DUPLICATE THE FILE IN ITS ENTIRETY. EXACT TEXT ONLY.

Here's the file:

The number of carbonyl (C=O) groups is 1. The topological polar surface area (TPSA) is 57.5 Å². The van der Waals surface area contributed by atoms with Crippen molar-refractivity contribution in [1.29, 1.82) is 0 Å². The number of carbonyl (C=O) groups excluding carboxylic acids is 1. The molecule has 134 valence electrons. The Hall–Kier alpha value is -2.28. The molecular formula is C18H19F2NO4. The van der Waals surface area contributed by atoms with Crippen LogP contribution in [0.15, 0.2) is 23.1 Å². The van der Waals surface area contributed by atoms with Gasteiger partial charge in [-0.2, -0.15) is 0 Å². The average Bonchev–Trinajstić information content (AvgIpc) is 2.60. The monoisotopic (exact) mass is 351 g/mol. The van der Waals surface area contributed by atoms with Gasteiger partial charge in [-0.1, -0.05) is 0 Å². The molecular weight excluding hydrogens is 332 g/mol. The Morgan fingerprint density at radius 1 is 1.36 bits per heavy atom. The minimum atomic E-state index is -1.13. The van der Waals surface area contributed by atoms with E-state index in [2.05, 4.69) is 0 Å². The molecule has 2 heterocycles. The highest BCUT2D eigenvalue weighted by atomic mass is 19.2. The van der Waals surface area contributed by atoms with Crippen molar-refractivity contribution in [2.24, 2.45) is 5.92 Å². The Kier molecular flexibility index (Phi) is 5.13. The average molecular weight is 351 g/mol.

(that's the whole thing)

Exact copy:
The number of carbonyl (C=O) groups is 1. The topological polar surface area (TPSA) is 57.5 Å². The van der Waals surface area contributed by atoms with Crippen molar-refractivity contribution in [1.29, 1.82) is 0 Å². The number of carbonyl (C=O) groups excluding carboxylic acids is 1. The molecule has 134 valence electrons. The Hall–Kier alpha value is -2.28. The molecular formula is C18H19F2NO4. The van der Waals surface area contributed by atoms with Crippen LogP contribution in [0.15, 0.2) is 23.1 Å². The van der Waals surface area contributed by atoms with Gasteiger partial charge in [-0.2, -0.15) is 0 Å². The average Bonchev–Trinajstić information content (AvgIpc) is 2.60. The monoisotopic (exact) mass is 351 g/mol. The van der Waals surface area contributed by atoms with Gasteiger partial charge in [-0.1, -0.05) is 0 Å². The molecular weight excluding hydrogens is 332 g/mol. The Morgan fingerprint density at radius 1 is 1.36 bits per heavy atom. The minimum atomic E-state index is -1.13. The van der Waals surface area contributed by atoms with E-state index in [2.05, 4.69) is 0 Å². The molecule has 2 heterocycles. The highest BCUT2D eigenvalue weighted by atomic mass is 19.2. The van der Waals surface area contributed by atoms with Crippen molar-refractivity contribution in [2.24, 2.45) is 5.92 Å². The Kier molecular flexibility index (Phi) is 5.13. The average molecular weight is 351 g/mol.